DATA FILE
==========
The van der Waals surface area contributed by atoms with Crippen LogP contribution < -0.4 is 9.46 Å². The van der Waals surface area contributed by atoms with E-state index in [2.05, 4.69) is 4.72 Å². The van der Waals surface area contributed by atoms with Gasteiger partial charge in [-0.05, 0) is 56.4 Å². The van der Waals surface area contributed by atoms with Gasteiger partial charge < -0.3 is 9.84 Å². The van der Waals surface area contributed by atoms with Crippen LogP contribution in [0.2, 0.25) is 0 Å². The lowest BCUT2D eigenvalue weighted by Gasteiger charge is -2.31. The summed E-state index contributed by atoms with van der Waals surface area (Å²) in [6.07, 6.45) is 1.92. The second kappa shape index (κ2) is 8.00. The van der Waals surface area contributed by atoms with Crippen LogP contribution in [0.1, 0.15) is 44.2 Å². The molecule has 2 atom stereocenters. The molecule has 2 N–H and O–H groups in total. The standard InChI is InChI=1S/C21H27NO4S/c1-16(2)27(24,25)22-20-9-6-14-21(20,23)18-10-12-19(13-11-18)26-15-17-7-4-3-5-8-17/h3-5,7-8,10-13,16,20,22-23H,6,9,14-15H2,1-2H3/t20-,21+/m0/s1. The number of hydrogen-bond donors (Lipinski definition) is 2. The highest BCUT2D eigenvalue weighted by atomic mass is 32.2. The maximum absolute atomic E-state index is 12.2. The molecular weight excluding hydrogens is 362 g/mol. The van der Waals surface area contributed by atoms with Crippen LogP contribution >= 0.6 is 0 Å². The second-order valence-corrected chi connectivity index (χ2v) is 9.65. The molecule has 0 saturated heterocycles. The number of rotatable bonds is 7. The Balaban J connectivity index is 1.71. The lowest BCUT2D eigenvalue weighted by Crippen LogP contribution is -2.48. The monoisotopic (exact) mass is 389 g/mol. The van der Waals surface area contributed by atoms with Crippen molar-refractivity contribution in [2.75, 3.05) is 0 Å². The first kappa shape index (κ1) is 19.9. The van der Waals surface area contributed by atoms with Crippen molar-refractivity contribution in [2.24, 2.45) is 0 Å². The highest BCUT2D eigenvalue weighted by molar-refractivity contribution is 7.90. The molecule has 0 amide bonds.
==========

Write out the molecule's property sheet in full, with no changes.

The van der Waals surface area contributed by atoms with Crippen LogP contribution < -0.4 is 9.46 Å². The van der Waals surface area contributed by atoms with E-state index in [2.05, 4.69) is 4.72 Å². The van der Waals surface area contributed by atoms with Gasteiger partial charge in [-0.05, 0) is 56.4 Å². The van der Waals surface area contributed by atoms with Gasteiger partial charge < -0.3 is 9.84 Å². The van der Waals surface area contributed by atoms with Crippen LogP contribution in [0.2, 0.25) is 0 Å². The lowest BCUT2D eigenvalue weighted by Gasteiger charge is -2.31. The summed E-state index contributed by atoms with van der Waals surface area (Å²) in [6.07, 6.45) is 1.92. The second kappa shape index (κ2) is 8.00. The van der Waals surface area contributed by atoms with Crippen LogP contribution in [0.1, 0.15) is 44.2 Å². The molecule has 2 atom stereocenters. The molecule has 2 N–H and O–H groups in total. The standard InChI is InChI=1S/C21H27NO4S/c1-16(2)27(24,25)22-20-9-6-14-21(20,23)18-10-12-19(13-11-18)26-15-17-7-4-3-5-8-17/h3-5,7-8,10-13,16,20,22-23H,6,9,14-15H2,1-2H3/t20-,21+/m0/s1. The number of hydrogen-bond donors (Lipinski definition) is 2. The highest BCUT2D eigenvalue weighted by atomic mass is 32.2. The maximum absolute atomic E-state index is 12.2. The molecular weight excluding hydrogens is 362 g/mol. The van der Waals surface area contributed by atoms with Crippen LogP contribution >= 0.6 is 0 Å². The second-order valence-corrected chi connectivity index (χ2v) is 9.65. The molecule has 0 saturated heterocycles. The number of rotatable bonds is 7. The Balaban J connectivity index is 1.71. The lowest BCUT2D eigenvalue weighted by Crippen LogP contribution is -2.48. The monoisotopic (exact) mass is 389 g/mol. The van der Waals surface area contributed by atoms with Crippen molar-refractivity contribution in [2.75, 3.05) is 0 Å². The first kappa shape index (κ1) is 19.9. The van der Waals surface area contributed by atoms with Crippen molar-refractivity contribution in [2.24, 2.45) is 0 Å². The highest BCUT2D eigenvalue weighted by molar-refractivity contribution is 7.90. The molecule has 0 amide bonds.